SPOTLIGHT on Poverty

Children — 22% of our population, 100% of our future

Vermonters Come Together to Address Economic Hardship

According to the most recent figures, more than 60,000 Vermonters are living below the poverty threshold and many more low-income Vermonters are struggling to make ends meet. Children remain the poorest age-group and disproportionately suffer the consequences of economic hardship. Growing up in poverty affects their health and learning, disadvantages that can prevent them from fulfilling their full potential.

In 2007, Vermont took an important step in addressing poverty by establishing the Vermont Child Poverty Council. The goal of the Council is to cut child poverty in half in ten years. In early 2009, the Child Poverty Council released its report, Improving the Odds for Kids, and the findings were featured at the Governor’s Pathways to Economic Stability Summit held on April 6th at the Vermont Statehouse.

The Summit focused on the importance of government, business and community working together to create shared prosperity and bring economic security to all Vermonters. The Vermont Child Poverty Council’s Co-Chairs, Representative Ann Pugh and Senator Doug Racine highlighted the challenges facing poor and low-income Vermonters and the opportunities we have to address the growing economic disparities in our state.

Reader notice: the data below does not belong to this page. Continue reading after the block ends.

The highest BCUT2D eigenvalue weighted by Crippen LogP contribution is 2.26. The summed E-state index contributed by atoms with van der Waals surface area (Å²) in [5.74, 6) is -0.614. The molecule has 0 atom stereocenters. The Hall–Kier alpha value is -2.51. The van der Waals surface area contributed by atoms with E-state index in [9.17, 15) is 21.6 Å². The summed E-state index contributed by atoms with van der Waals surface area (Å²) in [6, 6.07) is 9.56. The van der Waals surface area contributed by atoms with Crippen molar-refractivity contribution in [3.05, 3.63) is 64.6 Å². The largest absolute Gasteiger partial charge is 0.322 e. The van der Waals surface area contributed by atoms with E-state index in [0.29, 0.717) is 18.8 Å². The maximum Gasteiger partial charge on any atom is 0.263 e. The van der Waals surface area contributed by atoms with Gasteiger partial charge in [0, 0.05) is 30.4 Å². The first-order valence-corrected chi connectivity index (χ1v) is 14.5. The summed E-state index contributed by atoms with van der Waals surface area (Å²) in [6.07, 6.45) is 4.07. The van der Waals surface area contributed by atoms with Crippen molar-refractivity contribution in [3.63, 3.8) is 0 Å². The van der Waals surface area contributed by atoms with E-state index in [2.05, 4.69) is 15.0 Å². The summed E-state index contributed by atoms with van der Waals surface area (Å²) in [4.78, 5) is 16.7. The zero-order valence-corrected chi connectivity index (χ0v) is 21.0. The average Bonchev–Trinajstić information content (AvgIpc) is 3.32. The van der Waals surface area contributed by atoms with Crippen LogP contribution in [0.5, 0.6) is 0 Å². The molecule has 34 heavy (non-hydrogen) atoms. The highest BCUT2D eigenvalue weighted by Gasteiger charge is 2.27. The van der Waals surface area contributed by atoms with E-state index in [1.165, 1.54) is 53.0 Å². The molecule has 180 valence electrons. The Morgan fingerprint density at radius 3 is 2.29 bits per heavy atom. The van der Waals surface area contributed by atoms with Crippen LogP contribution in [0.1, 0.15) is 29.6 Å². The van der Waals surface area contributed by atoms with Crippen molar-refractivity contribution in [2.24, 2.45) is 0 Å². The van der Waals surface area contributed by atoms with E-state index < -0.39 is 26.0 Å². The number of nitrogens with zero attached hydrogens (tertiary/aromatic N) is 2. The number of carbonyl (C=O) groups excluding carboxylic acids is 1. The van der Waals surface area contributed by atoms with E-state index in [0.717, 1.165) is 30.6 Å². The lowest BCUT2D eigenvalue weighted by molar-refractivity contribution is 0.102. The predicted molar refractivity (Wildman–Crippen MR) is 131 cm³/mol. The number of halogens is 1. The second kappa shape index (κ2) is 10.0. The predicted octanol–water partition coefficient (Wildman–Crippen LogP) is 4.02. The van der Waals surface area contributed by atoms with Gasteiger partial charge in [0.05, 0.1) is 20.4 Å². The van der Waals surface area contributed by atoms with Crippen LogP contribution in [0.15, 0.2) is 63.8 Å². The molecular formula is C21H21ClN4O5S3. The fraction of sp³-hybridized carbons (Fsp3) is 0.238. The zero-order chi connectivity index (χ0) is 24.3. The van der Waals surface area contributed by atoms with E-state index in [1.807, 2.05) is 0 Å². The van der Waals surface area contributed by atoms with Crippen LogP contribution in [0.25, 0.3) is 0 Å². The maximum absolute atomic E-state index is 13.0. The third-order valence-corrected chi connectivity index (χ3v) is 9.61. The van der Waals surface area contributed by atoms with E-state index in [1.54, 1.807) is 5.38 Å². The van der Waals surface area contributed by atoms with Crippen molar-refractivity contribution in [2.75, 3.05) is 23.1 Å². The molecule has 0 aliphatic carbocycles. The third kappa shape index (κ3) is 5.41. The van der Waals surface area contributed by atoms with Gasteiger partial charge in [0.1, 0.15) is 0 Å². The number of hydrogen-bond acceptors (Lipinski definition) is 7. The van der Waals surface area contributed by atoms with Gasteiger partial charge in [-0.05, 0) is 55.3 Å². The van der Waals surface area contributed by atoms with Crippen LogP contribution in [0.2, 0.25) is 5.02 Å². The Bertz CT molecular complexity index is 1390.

Investing in programs that help struggling Vermonters overcome barriers to economic security strengthens our families, communities, workforce, economy, and our state. We need to make sure that the promise of opportunity is kept for all.

Click here for a Times Argus story about the Summit. The Summit also featured reports on hunger, homelessness, work support policies and workforce development, all of which can be found at the official website.

Spotlight on Vermont’s Kids

Spotlight on Vermont’s Kids is about the needs of our children and finding ways to meet those needs, the challenges they face, the opportunities we have to support and nurture them, and how their wellbeing is important to us all. Continuing to invest in our children’s wellbeing is more important than ever in these difficult economic times. That is our surest route to the best possible future for them and our state.

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